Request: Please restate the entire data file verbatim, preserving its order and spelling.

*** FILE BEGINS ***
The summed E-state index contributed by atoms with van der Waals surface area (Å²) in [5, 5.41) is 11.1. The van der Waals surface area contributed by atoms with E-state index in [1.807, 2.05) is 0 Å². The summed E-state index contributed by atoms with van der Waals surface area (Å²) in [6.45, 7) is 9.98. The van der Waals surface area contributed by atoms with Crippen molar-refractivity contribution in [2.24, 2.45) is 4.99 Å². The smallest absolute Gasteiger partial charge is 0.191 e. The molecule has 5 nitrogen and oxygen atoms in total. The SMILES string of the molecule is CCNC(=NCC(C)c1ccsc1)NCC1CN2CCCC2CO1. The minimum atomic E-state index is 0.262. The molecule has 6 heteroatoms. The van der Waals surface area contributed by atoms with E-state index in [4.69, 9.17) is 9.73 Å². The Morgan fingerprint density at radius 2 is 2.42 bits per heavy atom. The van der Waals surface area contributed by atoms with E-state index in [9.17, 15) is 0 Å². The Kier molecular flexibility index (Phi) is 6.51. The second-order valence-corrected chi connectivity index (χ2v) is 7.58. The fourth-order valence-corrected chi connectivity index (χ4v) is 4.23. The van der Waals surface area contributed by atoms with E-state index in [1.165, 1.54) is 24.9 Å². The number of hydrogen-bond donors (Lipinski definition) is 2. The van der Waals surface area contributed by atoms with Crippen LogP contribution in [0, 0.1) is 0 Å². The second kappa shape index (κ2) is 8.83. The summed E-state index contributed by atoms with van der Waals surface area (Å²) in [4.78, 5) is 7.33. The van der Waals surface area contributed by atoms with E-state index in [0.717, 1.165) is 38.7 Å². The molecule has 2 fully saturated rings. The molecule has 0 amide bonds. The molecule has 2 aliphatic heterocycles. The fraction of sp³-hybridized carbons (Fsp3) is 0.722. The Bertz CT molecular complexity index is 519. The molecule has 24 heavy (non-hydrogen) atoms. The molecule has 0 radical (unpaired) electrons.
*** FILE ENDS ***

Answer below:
The summed E-state index contributed by atoms with van der Waals surface area (Å²) in [5, 5.41) is 11.1. The van der Waals surface area contributed by atoms with E-state index in [1.807, 2.05) is 0 Å². The summed E-state index contributed by atoms with van der Waals surface area (Å²) in [6.45, 7) is 9.98. The van der Waals surface area contributed by atoms with Crippen molar-refractivity contribution in [2.24, 2.45) is 4.99 Å². The smallest absolute Gasteiger partial charge is 0.191 e. The molecule has 5 nitrogen and oxygen atoms in total. The SMILES string of the molecule is CCNC(=NCC(C)c1ccsc1)NCC1CN2CCCC2CO1. The minimum atomic E-state index is 0.262. The molecule has 6 heteroatoms. The van der Waals surface area contributed by atoms with E-state index in [4.69, 9.17) is 9.73 Å². The Morgan fingerprint density at radius 2 is 2.42 bits per heavy atom. The van der Waals surface area contributed by atoms with E-state index in [9.17, 15) is 0 Å². The Kier molecular flexibility index (Phi) is 6.51. The second-order valence-corrected chi connectivity index (χ2v) is 7.58. The fourth-order valence-corrected chi connectivity index (χ4v) is 4.23. The van der Waals surface area contributed by atoms with E-state index in [1.165, 1.54) is 24.9 Å². The number of hydrogen-bond donors (Lipinski definition) is 2. The van der Waals surface area contributed by atoms with Crippen LogP contribution in [0, 0.1) is 0 Å². The second kappa shape index (κ2) is 8.83. The summed E-state index contributed by atoms with van der Waals surface area (Å²) in [4.78, 5) is 7.33. The van der Waals surface area contributed by atoms with E-state index in [0.717, 1.165) is 38.7 Å². The molecule has 2 fully saturated rings. The molecule has 0 amide bonds. The molecule has 2 aliphatic heterocycles. The fraction of sp³-hybridized carbons (Fsp3) is 0.722. The Bertz CT molecular complexity index is 519. The molecule has 24 heavy (non-hydrogen) atoms. The molecule has 0 radical (unpaired) electrons.